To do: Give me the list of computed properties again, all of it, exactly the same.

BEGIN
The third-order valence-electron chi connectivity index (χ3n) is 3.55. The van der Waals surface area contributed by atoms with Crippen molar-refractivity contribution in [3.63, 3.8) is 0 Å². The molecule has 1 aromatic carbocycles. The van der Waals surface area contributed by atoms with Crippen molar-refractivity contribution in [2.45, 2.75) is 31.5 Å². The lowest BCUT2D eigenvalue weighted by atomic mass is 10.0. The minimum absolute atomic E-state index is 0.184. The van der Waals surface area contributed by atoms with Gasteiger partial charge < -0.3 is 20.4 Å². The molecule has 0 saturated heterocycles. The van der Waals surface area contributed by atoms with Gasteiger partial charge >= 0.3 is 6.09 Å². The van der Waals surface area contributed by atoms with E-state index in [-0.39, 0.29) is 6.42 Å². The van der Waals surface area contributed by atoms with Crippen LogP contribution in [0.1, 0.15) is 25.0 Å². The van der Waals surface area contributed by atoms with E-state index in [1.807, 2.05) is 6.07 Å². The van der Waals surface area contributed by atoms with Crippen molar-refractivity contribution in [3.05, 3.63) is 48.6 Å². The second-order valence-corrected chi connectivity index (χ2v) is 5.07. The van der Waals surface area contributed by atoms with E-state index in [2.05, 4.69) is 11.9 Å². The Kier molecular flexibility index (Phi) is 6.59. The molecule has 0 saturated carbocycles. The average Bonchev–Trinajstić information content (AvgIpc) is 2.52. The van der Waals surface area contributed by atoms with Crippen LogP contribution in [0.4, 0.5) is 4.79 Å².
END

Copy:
The third-order valence-electron chi connectivity index (χ3n) is 3.55. The van der Waals surface area contributed by atoms with Crippen molar-refractivity contribution in [3.63, 3.8) is 0 Å². The molecule has 1 aromatic carbocycles. The van der Waals surface area contributed by atoms with Crippen molar-refractivity contribution in [2.45, 2.75) is 31.5 Å². The lowest BCUT2D eigenvalue weighted by atomic mass is 10.0. The minimum absolute atomic E-state index is 0.184. The van der Waals surface area contributed by atoms with Gasteiger partial charge < -0.3 is 20.4 Å². The molecule has 0 saturated heterocycles. The van der Waals surface area contributed by atoms with Gasteiger partial charge >= 0.3 is 6.09 Å². The van der Waals surface area contributed by atoms with E-state index in [-0.39, 0.29) is 6.42 Å². The van der Waals surface area contributed by atoms with Crippen LogP contribution in [0.1, 0.15) is 25.0 Å². The van der Waals surface area contributed by atoms with E-state index in [1.807, 2.05) is 6.07 Å². The van der Waals surface area contributed by atoms with Crippen molar-refractivity contribution in [3.05, 3.63) is 48.6 Å². The second-order valence-corrected chi connectivity index (χ2v) is 5.07. The van der Waals surface area contributed by atoms with E-state index in [2.05, 4.69) is 11.9 Å². The Kier molecular flexibility index (Phi) is 6.59. The molecule has 0 saturated carbocycles. The average Bonchev–Trinajstić information content (AvgIpc) is 2.52. The van der Waals surface area contributed by atoms with Crippen LogP contribution in [0.4, 0.5) is 4.79 Å².